Reviewed by Sep 30, 2020| Updated on
Income elasticity of demand refers to the sensitivity ratio between the quantity of a specific product and the change in the real income of consumers who buy this product, keeping other things constant.
The formula for measuring income elasticity of demand is the percentage increase in demand quantity divided by the rise in sales rate. With income elasticity of demand, one can say whether a particular product represents an essential requirement or a luxury.
Income elasticity of demand tests the sensitivity of demand to shift in consumer price for a specific product. The higher the income elasticity of demand given in absolute terms for a particular product, the higher will be the reaction of customers in their purchasing habits if their real income shifts. Businesses usually evaluate income elasticity of demand for their products to help them predict the impact of a business cycle on product sales.
Goods may be loosely classified as inferior goods and normal goods, depending on the values of the income elasticity of demand. Normal goods have a positive demand elasticity of income; as sales increase, more products are demanded.
Normal goods whose income elasticity of demand value is between zero and one are often referred to as necessary goods. Customers will buy them irrespective of changes in their value rates. Examples of such goods and services include tobacco products, haircuts, water, and electricity.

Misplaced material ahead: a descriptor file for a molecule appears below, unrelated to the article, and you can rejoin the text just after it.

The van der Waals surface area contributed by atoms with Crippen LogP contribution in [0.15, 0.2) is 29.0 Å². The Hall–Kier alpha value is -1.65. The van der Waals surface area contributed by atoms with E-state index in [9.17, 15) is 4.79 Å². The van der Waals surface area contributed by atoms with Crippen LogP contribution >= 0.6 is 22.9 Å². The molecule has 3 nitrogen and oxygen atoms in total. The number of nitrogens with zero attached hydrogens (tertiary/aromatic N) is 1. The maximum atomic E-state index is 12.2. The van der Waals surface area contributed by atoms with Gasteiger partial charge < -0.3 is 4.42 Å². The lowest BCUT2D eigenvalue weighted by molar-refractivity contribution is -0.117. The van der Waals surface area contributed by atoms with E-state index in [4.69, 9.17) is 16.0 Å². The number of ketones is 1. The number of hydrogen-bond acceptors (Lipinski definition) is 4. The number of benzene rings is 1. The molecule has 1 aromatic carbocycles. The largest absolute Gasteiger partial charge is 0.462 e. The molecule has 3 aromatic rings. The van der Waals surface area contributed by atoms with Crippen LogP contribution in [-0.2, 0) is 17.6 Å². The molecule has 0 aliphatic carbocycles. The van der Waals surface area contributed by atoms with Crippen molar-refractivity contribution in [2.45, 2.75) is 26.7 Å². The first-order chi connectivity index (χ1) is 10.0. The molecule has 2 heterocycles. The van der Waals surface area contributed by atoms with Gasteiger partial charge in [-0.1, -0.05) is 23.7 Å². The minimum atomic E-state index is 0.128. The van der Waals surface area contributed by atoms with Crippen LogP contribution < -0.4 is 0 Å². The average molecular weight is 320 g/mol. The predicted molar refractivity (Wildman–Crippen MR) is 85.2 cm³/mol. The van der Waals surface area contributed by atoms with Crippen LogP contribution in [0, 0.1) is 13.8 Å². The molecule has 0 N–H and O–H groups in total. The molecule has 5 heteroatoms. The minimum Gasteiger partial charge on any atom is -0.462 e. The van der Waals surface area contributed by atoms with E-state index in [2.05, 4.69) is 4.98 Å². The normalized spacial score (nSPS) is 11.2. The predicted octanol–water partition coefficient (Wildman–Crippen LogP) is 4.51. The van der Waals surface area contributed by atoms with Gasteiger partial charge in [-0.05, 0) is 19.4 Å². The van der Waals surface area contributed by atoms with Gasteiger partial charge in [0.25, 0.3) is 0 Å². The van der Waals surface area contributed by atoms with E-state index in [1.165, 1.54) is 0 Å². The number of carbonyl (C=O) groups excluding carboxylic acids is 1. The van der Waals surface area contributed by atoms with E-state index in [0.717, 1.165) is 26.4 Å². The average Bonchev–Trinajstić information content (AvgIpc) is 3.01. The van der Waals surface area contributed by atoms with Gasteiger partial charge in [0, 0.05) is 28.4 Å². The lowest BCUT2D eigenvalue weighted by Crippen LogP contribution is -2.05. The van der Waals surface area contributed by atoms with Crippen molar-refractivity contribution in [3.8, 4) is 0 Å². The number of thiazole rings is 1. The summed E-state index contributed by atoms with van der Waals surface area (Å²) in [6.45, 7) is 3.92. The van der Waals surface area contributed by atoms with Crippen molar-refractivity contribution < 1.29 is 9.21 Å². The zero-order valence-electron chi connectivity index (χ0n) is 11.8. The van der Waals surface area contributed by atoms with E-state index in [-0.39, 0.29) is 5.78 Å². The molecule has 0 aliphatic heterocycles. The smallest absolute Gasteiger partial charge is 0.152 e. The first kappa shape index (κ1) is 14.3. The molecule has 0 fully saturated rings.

When income rises, the proportion of overall consumer expenditure on essential products usually decreases. Inferior goods tend to have a negative income elasticity of demand since income increases for consumers; they purchase lesser products. Vegetable oil is a common example of this type of food and is much cheaper than butter.
Luxury goods reflect goods that are associated with a higher income elasticity of demand. With a percentage rise in their wages, customers would proportionally buy more of a specific product. Market discretionary goods, such as expensive vehicles, vessels, and jewellery, are luxury items that appear to be highly responsive to market income adjustments.
Negative income elasticity of demand is related to inferior products. In other words, increasing incomes can lead to a drop in demand, and luxury goods will change. Positive income elasticity of demand is commonly associated with normal products. In this scenario, an increase in earnings would lead to a rise in demand.
Consider a local car dealer that gathers data for a given year regarding shifts in demand and customer income for their vehicles. As its consumers' average real income declines from 50,000 USD to 40,000 USD, demand for their vehicles plunge from 10,000 to 5,000 sales units, all other things unchanged.
The income elasticity of demand is calculated by taking a negative 50 per cent demand difference, a 5,000 decrease from the initial demand of 10,000 vehicles, and dividing it by a 20 per cent actual income decrease — the 10,000 USD income change divided by the initial value of 50,000 USD. It results in the elasticity of 2.5, suggesting that local consumers are especially prone to changes in their income when they buy cars.